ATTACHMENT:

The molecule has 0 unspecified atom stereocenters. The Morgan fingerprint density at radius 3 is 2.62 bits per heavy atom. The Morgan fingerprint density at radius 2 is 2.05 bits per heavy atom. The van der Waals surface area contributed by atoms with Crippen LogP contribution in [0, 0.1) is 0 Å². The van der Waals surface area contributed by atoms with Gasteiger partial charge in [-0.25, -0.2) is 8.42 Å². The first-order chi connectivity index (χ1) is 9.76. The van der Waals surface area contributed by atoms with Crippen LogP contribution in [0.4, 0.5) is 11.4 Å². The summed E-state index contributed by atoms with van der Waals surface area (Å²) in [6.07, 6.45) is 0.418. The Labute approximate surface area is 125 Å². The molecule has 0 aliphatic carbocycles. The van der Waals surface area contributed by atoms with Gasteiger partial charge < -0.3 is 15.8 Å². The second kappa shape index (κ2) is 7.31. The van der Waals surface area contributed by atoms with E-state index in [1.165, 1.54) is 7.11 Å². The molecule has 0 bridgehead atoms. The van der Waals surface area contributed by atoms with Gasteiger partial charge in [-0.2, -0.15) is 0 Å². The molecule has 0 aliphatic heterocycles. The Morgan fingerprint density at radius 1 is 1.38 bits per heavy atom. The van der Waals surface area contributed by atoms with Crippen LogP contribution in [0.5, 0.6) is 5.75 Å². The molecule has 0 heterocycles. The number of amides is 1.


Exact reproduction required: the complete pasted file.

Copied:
The molecule has 0 unspecified atom stereocenters. The Morgan fingerprint density at radius 3 is 2.62 bits per heavy atom. The Morgan fingerprint density at radius 2 is 2.05 bits per heavy atom. The van der Waals surface area contributed by atoms with Crippen LogP contribution in [0, 0.1) is 0 Å². The van der Waals surface area contributed by atoms with Gasteiger partial charge in [-0.25, -0.2) is 8.42 Å². The first-order chi connectivity index (χ1) is 9.76. The van der Waals surface area contributed by atoms with Crippen LogP contribution in [0.4, 0.5) is 11.4 Å². The summed E-state index contributed by atoms with van der Waals surface area (Å²) in [6.07, 6.45) is 0.418. The Labute approximate surface area is 125 Å². The molecule has 0 aliphatic carbocycles. The van der Waals surface area contributed by atoms with Gasteiger partial charge < -0.3 is 15.8 Å². The second kappa shape index (κ2) is 7.31. The van der Waals surface area contributed by atoms with E-state index in [1.165, 1.54) is 7.11 Å². The molecule has 0 bridgehead atoms. The van der Waals surface area contributed by atoms with Gasteiger partial charge in [-0.2, -0.15) is 0 Å². The molecule has 0 aliphatic heterocycles. The Morgan fingerprint density at radius 1 is 1.38 bits per heavy atom. The van der Waals surface area contributed by atoms with Crippen LogP contribution in [0.5, 0.6) is 5.75 Å². The molecule has 0 heterocycles. The number of amides is 1.